“Oh well, whatever, never mind.”
I still remember the first time I heard Kurt Cobain sing those lyrics. September 1991, I had just started my freshman year of high school, filled with hormonal high school angst, unsure where I fit in, wondering how to cope and survive the next four years.
But then one night, I saw that video with kids slam dancing in the gymnasium. I was obsessed. “Smells Like Teen Spirit” was the anthem that would define Generation X.
Generation X felt overlooked, unloved, and aimless. As a result, our pent up anger was eating away at us. Nirvana and the subsequent grunge movement gave many the words to articulate what we were feeling and created a community where we could belong.
If you haven’t guessed it by now, I’m a Generation X kid.
You might be from a different generation. Your song might be a track from Frank Sinatra, The Beatles, Led Zeppelin, Michael Jackson, Biggie Smalls, Backstreet Boys, or BTS.
You see the world differently than I do.
And that’s the point.
Each generation experiences the world a little bit differently than the previous generation. And those experiences influence our decisions, our relationships, and even our faith.
It’s why Orange studies the current and emerging generations. We want to ensure that the message connects with kids and students, but that’s not always as easy as it might sound. We need to do some research, ask some questions, listen, and learn.
As you do, keep a few ideas in mind:
Every generation experiences unique moments in history that impact how they see the world and their potential for success.
Think about the global events, economic health, technological innovation, and cultural trends that marked your own generation. How did those impact your hobbies, where your family lived, what you studied in college, what you cared about, and where you devoted your time?
The same is true for the emerging generations you serve. The most current example is the global pandemic and its continued aftermath. This event has already defined how Generations Z and Alpha experience their education; handle trauma, anxiety, and depression; relate to family and community, and decide next steps as they enter into the workforce. Knowing the possible impacts of current events can help you prepare for what families will need from your church.
Every generation has a center of gravity, a starting point from which they process information, make choices, and take action.
Older generations have a tendency to watch younger generations interact with the world and dismiss their choices as naïve or inexperienced. Yet what we dismiss as “inexperienced” might be their generation’s way of processing the world around them.
Understanding a generation’s starting point takes some homework.Try Immersing yourself in youth culture, visiting local schools and discovering more about how kids learn. Head to Google and learn more about the books, the movies, the YouTube channels, and social media influencers shaping the content your kids are consuming. Read the books. Watch the videos. Listen to the music. Without judgment, ask your kids open ended questions about what they enjoy and connect with. Then, consider the ways you can leverage what you learn from culture to connect God’s truth to the next generation.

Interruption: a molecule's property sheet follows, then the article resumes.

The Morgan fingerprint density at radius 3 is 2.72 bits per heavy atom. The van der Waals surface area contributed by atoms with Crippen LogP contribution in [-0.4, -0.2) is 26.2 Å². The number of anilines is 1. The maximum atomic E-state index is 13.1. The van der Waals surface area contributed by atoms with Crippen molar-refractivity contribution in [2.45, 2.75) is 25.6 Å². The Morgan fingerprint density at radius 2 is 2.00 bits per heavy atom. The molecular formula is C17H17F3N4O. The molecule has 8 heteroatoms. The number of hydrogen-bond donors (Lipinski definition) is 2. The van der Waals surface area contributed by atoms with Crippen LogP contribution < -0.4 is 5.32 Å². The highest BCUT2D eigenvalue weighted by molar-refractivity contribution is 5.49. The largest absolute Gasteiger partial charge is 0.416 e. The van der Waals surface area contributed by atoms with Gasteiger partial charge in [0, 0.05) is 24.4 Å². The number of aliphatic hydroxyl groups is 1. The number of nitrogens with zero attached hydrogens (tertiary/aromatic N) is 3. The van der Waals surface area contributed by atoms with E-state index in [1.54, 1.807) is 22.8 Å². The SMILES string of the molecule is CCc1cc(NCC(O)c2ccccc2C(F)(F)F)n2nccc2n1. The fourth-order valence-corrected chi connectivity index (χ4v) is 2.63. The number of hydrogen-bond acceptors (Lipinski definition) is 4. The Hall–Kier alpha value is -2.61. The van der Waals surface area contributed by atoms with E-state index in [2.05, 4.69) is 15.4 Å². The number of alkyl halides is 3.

As you do this, it’s important to remember that we can’t go backwards. Kids and students are growing up in the post-modern world with a post-modern mindset. While rewinding back to modernity is a lost cause, we can learn how to better connect with a generation who has a post-modern perspective. Rather than fearing it, we can learn from their point of view and how best to help them discover God’s truth.
Every generation needs a story bigger than themselves to align their gifts, talents, and passions for the greater good.
As you learn more about the generations you serve, you’ll start discovering what they care about, like environmental stewardship, racial justice, unhoused neighbors, or kids in foster care. As leaders, we can help kids and students connect those passions with clear action steps to make a difference in their community. This is a key aspect of helping kids and students develop a faith of their own. When you help them discover that much of what they care about is also close to God’s heart, you expand how they see God and the role they can play as part of the Church.
As you start to dive into generational studies, remember not all kids will act exactly like their generation’s stereotype. Many factors influence how people will demonstrate characteristics of their generation: where they grew up, age of parents or care-givers, traumatic experiences, educational model, and ethnic or cultural background.
However, these generational values do offer us a starting point. They not only help us understand the people we serve. But they give us insight into how we can make sure that every kid in every generation tangibly experiences God’s love in a way that moves them to build a faith of their own. If you want to learn more about the next generation join us at Orange Conference 2023, where I will be leading a workshop called, “An Introduction to Gen Alpha.” Visit theorangeconference.com to learn more and continue the conversation about to better understand the next generation.